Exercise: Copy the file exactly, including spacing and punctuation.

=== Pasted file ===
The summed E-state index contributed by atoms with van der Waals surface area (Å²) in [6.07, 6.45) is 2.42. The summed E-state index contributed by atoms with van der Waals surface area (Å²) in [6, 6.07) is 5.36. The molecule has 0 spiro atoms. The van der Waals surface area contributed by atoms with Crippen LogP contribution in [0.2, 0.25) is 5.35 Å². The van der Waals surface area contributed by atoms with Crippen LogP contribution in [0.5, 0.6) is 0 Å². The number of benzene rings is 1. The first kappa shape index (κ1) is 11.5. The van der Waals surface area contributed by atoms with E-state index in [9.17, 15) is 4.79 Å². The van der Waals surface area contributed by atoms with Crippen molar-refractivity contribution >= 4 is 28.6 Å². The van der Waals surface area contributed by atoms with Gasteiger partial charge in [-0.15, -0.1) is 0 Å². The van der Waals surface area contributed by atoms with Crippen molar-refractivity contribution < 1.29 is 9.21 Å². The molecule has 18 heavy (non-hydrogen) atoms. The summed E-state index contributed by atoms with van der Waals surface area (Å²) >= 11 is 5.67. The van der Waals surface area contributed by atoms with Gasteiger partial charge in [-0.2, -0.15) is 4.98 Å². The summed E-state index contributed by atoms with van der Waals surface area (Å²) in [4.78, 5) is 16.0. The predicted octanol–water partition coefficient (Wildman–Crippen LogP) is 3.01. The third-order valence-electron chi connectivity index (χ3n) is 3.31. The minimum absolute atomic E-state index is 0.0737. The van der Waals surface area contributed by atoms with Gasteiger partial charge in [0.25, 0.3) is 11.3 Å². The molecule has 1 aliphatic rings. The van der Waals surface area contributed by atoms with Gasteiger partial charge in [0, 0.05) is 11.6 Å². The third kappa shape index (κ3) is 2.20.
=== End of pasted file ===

The summed E-state index contributed by atoms with van der Waals surface area (Å²) in [6.07, 6.45) is 2.42. The summed E-state index contributed by atoms with van der Waals surface area (Å²) in [6, 6.07) is 5.36. The molecule has 0 spiro atoms. The van der Waals surface area contributed by atoms with Crippen LogP contribution in [0.2, 0.25) is 5.35 Å². The van der Waals surface area contributed by atoms with Crippen LogP contribution in [0.5, 0.6) is 0 Å². The number of benzene rings is 1. The first kappa shape index (κ1) is 11.5. The van der Waals surface area contributed by atoms with E-state index in [9.17, 15) is 4.79 Å². The van der Waals surface area contributed by atoms with Crippen molar-refractivity contribution >= 4 is 28.6 Å². The van der Waals surface area contributed by atoms with Gasteiger partial charge in [-0.15, -0.1) is 0 Å². The van der Waals surface area contributed by atoms with Crippen molar-refractivity contribution < 1.29 is 9.21 Å². The molecule has 18 heavy (non-hydrogen) atoms. The summed E-state index contributed by atoms with van der Waals surface area (Å²) >= 11 is 5.67. The van der Waals surface area contributed by atoms with Gasteiger partial charge in [-0.2, -0.15) is 4.98 Å². The summed E-state index contributed by atoms with van der Waals surface area (Å²) in [4.78, 5) is 16.0. The predicted octanol–water partition coefficient (Wildman–Crippen LogP) is 3.01. The third-order valence-electron chi connectivity index (χ3n) is 3.31. The minimum absolute atomic E-state index is 0.0737. The van der Waals surface area contributed by atoms with Gasteiger partial charge in [0.25, 0.3) is 11.3 Å². The molecule has 1 aliphatic rings. The van der Waals surface area contributed by atoms with Gasteiger partial charge in [0, 0.05) is 11.6 Å². The third kappa shape index (κ3) is 2.20.